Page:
WE mourn the sad passing away of one of Zimbabwe’s literary luminaries, Dr Charles Mungoshi.
His literary works were first introduced to me by Dr Tony Monda.
Mungoshi’s literary genius lay in his ability to address the concerns of the ordinary man, set in the milieu of township life in contrast to the idyllic, yet constrained and limited life of the rural experience.
Poet, playwright and novelist, Dr Mungoshi was born in Manyene, near Chivu, in December 1947.
He was the first born in a family of eight.
His early childhood followed the traditional pattern of herding cattle by day and listening to fireside stories, mainly told by his grandmother, at night, who was to feature as Mandisa in his award-wining novel Waiting for The Rain.
Dr Mungoshi studied at Saint Augustine’s Mission near Penhalonga, in the Eastern Highlands, which historically was the first mission school in the country (Rhodesia), which opened in 1939, to provide secondary education for Africans.
He became a prolific writer and social commentator who encompassed, in his short stories, plays and novels, written lucidly in both English and Shona, the condition of the African in pre and post-colonial Zimbabwe.
In 1985, Mungoshi was appointed writer-in-residence at the University of Zimbabwe.
In his Novel Waiting for The Rain, Mungoshi articulates the psychological and socio-cultural conflicts that beleaguered the subjugated African society of pre-independent Zimbabwe, where culture, heritage and identity were subsumed by an enforced colonial system.
It stands out as one of the most comprehensive and incisive novels to articulate the African condition.
His novels Waiting for the Rain and Ndika Kupindana Kwamazuva won the PEN Award in 1977 and 1981, respectively.
Perhaps his greatest strength was in exposing the absurdity of the socio-political condition and cultural conflicts experienced by the Zimbabwean placed under a condition of dominant extraneous colonial forces.
For anyone who has not reflected on the current state of being and the condition that determine our destiny, Dr Mungoshi’s underlying philosophical slant brought to life the need for Africans to re-determine their destinies.
He shed light on the absurdity of foreign claims to African destiny.
In wry and simple prose, he made us aware of the forces; subtle and calculated system of colonial forces and its effect on the ordinary African.
According to Dr Rino Zhuwarara in Coming of the Dry Season: “Mungoshi emerges as a competent short story writer notable for the meticulousness and precision with which he renders the impressions, moods, anxieties and feelings of characters whose spirit to live is constantly worn down by a harsh and often inhospitable colonial environment. Both the countryside and city expose the vulnerability of African people who are part of a society whose own identity, values and beliefs are slowly being undermined by the colonial context in which Western culture has become dominant.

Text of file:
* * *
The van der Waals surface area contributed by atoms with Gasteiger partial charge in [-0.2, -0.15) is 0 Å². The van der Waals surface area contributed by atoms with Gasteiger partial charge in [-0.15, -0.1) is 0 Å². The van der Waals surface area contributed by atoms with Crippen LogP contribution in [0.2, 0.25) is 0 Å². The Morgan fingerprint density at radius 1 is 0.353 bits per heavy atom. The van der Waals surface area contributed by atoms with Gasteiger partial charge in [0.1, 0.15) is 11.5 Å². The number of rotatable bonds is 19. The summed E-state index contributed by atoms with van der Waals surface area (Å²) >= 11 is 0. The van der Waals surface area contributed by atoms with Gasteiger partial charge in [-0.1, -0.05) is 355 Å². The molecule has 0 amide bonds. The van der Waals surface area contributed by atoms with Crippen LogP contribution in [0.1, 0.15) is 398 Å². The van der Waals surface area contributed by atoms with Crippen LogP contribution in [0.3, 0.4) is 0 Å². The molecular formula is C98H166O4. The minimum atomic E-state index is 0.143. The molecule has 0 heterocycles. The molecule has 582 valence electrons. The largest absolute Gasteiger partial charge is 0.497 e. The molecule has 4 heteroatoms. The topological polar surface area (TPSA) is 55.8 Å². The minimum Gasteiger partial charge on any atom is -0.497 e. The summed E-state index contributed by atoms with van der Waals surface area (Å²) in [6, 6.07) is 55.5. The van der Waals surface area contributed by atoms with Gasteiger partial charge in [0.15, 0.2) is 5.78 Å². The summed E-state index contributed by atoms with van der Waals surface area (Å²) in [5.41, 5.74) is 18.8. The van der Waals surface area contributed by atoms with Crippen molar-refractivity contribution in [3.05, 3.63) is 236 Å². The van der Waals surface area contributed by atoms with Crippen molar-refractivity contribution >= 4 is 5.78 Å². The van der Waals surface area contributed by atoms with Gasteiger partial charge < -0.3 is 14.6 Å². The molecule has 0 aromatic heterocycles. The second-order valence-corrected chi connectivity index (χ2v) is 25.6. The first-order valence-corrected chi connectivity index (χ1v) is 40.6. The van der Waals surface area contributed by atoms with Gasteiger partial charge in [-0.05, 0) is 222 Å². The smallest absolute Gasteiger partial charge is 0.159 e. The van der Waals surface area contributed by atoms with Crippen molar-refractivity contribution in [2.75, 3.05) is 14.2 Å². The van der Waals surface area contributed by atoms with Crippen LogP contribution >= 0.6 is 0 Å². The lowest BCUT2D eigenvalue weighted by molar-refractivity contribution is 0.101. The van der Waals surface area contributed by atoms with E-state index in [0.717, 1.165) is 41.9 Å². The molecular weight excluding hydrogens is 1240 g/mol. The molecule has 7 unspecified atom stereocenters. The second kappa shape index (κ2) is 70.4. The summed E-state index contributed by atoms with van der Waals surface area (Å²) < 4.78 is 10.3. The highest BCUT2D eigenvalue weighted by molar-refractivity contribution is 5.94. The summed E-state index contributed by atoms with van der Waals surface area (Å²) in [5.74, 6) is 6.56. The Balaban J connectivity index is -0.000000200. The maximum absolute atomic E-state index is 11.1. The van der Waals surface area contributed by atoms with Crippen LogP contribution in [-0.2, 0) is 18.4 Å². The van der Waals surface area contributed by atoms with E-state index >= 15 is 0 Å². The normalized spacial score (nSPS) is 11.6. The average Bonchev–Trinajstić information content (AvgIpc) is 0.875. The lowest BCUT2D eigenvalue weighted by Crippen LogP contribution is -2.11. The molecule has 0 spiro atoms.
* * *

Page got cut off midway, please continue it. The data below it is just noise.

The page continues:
Mungoshi is a master in marrying an intimate unassuming tone to a deft, ironic style which relentlessly exposes the vulnerability of those who lived the life of the wretched of the earth”
Amongst his memorable volumes are: Coming of The Dry Season (1972); Waiting for The Rain (1975); Some Kinds of Wounds and Other Stories (1980) as well as Walking Still (1997).
Other publications include the anthology The Milkman Does Not Only Deliver Milk and the play Inongova Njake Njake.
In his literary works, Dr Mungoshi captured the responses and survival techniques the indigenous African employed to cope with the over-bearing challenges of colonisation.
The reclamation of land was a central theme throughout his literary works.
His was a Chimurenga in words!
It is with profound grief that I pen this obituary.
The nation of Zimbabwe has lost a literary meteor and man of the people.
Zororayi murugare sekuru Mungoshi!
Dr Michelina Rudo Andreucci is a Zimbabwean-Italian researcher, industrial design consultant lecturer and specialist interior decorator. She is a published author in her field. For comments e-mail: firstname.lastname@example.org